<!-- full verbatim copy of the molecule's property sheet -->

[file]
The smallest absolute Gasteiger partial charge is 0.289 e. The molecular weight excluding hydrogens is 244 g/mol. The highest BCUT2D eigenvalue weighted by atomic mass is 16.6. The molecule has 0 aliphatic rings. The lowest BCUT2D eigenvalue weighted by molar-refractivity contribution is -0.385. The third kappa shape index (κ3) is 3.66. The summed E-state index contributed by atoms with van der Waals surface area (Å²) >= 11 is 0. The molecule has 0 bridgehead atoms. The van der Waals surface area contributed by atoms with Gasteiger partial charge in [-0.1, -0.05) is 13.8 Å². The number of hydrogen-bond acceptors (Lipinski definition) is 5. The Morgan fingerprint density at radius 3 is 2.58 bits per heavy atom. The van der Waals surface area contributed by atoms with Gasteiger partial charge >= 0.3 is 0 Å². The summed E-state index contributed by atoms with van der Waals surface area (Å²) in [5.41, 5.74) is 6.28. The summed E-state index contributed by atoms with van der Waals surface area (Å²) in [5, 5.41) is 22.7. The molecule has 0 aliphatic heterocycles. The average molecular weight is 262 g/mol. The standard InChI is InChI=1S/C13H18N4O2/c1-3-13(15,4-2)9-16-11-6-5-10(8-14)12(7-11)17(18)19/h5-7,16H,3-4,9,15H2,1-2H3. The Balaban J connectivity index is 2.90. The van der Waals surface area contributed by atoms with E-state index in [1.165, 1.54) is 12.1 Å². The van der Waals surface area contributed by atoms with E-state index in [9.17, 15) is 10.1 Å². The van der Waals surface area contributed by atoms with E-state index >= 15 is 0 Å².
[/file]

The smallest absolute Gasteiger partial charge is 0.289 e. The molecular weight excluding hydrogens is 244 g/mol. The highest BCUT2D eigenvalue weighted by atomic mass is 16.6. The molecule has 0 aliphatic rings. The lowest BCUT2D eigenvalue weighted by molar-refractivity contribution is -0.385. The third kappa shape index (κ3) is 3.66. The summed E-state index contributed by atoms with van der Waals surface area (Å²) >= 11 is 0. The molecule has 0 bridgehead atoms. The van der Waals surface area contributed by atoms with Gasteiger partial charge in [-0.1, -0.05) is 13.8 Å². The number of hydrogen-bond acceptors (Lipinski definition) is 5. The Morgan fingerprint density at radius 3 is 2.58 bits per heavy atom. The van der Waals surface area contributed by atoms with Gasteiger partial charge >= 0.3 is 0 Å². The summed E-state index contributed by atoms with van der Waals surface area (Å²) in [5.41, 5.74) is 6.28. The summed E-state index contributed by atoms with van der Waals surface area (Å²) in [5, 5.41) is 22.7. The molecule has 0 aliphatic heterocycles. The average molecular weight is 262 g/mol. The standard InChI is InChI=1S/C13H18N4O2/c1-3-13(15,4-2)9-16-11-6-5-10(8-14)12(7-11)17(18)19/h5-7,16H,3-4,9,15H2,1-2H3. The Balaban J connectivity index is 2.90. The van der Waals surface area contributed by atoms with E-state index in [1.165, 1.54) is 12.1 Å². The van der Waals surface area contributed by atoms with E-state index in [9.17, 15) is 10.1 Å². The van der Waals surface area contributed by atoms with E-state index >= 15 is 0 Å².